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Looking for feedback on how to better improve the code below to simplify the code below.

var animateTop = $('body');
if ($('html').hasClass('lt-ie9')) {
    animateTop = $('html');
}
$('.var').on('click', function() {
    animateTop.animate({
        scrollTop: $('footer').offset().top
    }, {
    queue: false,
    duration: 1500,
    complete: function() {
        if(!$('.foo').hasClass('active')) {
            $('.foo').toggleClass('active');
            $('.bar').slideToggle();    
        }
    }
});                
return false;
}); 
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1 Answer 1

up vote 1 down vote accepted

Can't really tell what your code does in real life, thus the following optimization/organization might not work. However, following generic tips, here's what I got:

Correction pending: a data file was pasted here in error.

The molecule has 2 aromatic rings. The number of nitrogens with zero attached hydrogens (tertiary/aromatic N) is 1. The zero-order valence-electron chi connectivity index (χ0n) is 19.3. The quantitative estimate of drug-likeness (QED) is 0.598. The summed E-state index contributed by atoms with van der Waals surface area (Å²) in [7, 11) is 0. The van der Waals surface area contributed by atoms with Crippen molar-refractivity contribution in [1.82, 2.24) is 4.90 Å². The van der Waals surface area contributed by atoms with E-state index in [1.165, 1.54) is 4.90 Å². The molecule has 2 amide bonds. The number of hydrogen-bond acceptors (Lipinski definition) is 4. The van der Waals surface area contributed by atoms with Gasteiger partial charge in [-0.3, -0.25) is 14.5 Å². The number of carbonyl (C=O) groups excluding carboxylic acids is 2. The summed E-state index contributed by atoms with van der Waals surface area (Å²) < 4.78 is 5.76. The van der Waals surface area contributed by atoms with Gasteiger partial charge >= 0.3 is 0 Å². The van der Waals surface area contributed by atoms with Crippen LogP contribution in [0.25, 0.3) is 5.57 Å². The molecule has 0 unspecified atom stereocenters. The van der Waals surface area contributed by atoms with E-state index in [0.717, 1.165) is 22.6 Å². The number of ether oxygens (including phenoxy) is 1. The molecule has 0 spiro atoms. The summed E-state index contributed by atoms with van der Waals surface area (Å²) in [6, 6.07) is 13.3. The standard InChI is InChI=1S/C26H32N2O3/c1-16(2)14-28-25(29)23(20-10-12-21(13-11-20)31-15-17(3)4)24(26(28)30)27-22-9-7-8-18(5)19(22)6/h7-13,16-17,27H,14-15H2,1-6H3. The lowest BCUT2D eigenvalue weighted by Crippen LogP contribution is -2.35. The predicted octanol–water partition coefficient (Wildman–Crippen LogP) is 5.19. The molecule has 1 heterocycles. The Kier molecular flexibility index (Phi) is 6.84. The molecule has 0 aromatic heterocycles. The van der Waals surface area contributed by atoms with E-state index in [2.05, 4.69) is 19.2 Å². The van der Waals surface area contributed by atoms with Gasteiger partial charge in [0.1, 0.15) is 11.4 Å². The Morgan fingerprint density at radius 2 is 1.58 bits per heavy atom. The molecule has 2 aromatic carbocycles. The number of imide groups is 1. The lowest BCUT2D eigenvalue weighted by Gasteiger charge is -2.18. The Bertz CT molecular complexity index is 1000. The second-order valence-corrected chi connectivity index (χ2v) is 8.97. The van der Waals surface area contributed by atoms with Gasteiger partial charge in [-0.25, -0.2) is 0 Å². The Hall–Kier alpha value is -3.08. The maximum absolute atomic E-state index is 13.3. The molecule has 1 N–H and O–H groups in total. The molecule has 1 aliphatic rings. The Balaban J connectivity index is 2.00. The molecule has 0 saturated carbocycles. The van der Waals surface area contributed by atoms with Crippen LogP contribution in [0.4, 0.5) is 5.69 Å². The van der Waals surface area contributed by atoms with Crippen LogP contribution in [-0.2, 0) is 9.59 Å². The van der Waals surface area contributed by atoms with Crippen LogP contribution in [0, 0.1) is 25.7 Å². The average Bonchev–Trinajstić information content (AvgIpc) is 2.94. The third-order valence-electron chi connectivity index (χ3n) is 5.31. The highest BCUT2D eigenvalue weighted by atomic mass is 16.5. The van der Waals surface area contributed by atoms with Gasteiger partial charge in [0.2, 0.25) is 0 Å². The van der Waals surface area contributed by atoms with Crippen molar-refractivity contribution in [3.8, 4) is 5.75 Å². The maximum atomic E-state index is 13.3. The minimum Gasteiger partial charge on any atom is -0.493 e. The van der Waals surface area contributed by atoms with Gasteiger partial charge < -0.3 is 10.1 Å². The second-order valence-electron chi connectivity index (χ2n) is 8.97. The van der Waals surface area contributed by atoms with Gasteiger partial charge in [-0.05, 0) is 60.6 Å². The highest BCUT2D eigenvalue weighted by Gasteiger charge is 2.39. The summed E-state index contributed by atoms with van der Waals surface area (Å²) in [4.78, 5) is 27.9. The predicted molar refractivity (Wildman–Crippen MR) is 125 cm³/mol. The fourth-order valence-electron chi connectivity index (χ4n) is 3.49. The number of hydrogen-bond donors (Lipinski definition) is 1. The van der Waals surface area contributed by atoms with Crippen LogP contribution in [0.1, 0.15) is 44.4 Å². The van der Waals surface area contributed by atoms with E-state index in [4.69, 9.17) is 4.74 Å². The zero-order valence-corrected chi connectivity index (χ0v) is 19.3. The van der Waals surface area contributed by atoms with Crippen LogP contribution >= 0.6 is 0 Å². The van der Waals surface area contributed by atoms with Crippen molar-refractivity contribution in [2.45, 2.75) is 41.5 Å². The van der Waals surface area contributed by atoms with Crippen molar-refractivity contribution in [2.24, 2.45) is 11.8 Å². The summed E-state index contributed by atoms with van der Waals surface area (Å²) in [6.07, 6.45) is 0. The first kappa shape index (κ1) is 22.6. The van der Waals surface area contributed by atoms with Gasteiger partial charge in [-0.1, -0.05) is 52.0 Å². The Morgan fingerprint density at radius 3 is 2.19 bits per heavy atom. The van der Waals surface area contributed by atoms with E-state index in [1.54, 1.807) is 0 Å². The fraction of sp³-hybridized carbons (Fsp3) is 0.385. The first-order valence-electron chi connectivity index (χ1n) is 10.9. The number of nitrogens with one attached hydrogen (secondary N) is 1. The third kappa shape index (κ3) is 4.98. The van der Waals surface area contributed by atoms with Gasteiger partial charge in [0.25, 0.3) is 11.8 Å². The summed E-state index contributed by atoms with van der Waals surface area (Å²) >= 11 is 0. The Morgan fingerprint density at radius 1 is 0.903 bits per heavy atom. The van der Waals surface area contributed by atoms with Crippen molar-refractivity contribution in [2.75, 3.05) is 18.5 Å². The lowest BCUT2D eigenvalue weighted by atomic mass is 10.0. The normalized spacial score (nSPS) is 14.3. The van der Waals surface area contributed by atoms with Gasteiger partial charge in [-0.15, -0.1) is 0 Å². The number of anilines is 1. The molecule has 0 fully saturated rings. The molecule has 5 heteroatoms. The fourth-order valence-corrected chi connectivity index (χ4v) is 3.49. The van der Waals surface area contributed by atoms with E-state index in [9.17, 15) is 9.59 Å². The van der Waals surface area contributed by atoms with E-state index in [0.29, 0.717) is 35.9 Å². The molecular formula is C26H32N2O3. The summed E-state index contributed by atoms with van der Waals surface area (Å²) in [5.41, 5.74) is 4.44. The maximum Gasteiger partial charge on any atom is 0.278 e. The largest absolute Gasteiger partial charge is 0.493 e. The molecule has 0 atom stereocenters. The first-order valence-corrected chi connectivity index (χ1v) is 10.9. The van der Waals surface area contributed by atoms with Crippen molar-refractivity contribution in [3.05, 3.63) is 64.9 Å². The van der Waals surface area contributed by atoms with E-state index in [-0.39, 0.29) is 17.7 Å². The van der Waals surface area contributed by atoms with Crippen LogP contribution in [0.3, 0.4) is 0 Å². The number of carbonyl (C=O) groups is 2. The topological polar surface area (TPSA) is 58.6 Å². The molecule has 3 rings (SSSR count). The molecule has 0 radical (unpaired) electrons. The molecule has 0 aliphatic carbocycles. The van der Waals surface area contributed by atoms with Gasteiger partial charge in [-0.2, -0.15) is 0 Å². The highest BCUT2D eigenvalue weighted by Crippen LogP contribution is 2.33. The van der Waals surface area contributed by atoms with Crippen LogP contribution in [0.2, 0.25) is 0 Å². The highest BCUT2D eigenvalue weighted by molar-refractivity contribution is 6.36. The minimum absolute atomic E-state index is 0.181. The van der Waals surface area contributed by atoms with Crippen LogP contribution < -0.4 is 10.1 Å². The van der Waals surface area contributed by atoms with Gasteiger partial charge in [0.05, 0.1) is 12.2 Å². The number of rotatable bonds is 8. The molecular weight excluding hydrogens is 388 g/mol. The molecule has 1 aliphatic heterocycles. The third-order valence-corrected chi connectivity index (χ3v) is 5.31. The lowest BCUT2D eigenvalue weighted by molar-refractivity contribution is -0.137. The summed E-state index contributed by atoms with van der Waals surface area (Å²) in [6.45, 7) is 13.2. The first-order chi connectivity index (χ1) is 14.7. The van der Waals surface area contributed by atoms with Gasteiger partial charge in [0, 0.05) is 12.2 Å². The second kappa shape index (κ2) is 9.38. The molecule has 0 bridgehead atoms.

//we can reduce DOM fetching by fetching html first
//caching it as well as other frequently used elements
//assuming that they never change in the course of your page's life
var html = $('html')
  , footer = $('footer')
  , foo = $('.foo')
  , bar = $('.bar')
  , options = {
      queue: false,
      duration: 1500,
      complete: function () {
        if (!foo.hasClass('active')) {
          foo.toggleClass('active');
          bar.slideToggle();
        }
      }
    }
  ;

//then here, we fetch body only when it's not IE9+ thus reducing operations
html = html.hasClass('lt-ie9') ? html : $('body');

$('.var').on('click', function (e) {

  //i think the properties can't be cached since it may need current values
  //however, your options can be cached since they are static values
  html.animate({
    scrollTop: footer.offset().top
  }, options);

  //an answer as to when to use return false vs preventDefault
  //you can use either, depending on the situation
  //http://stackoverflow.com/a/1357151/575527
  return false;
});
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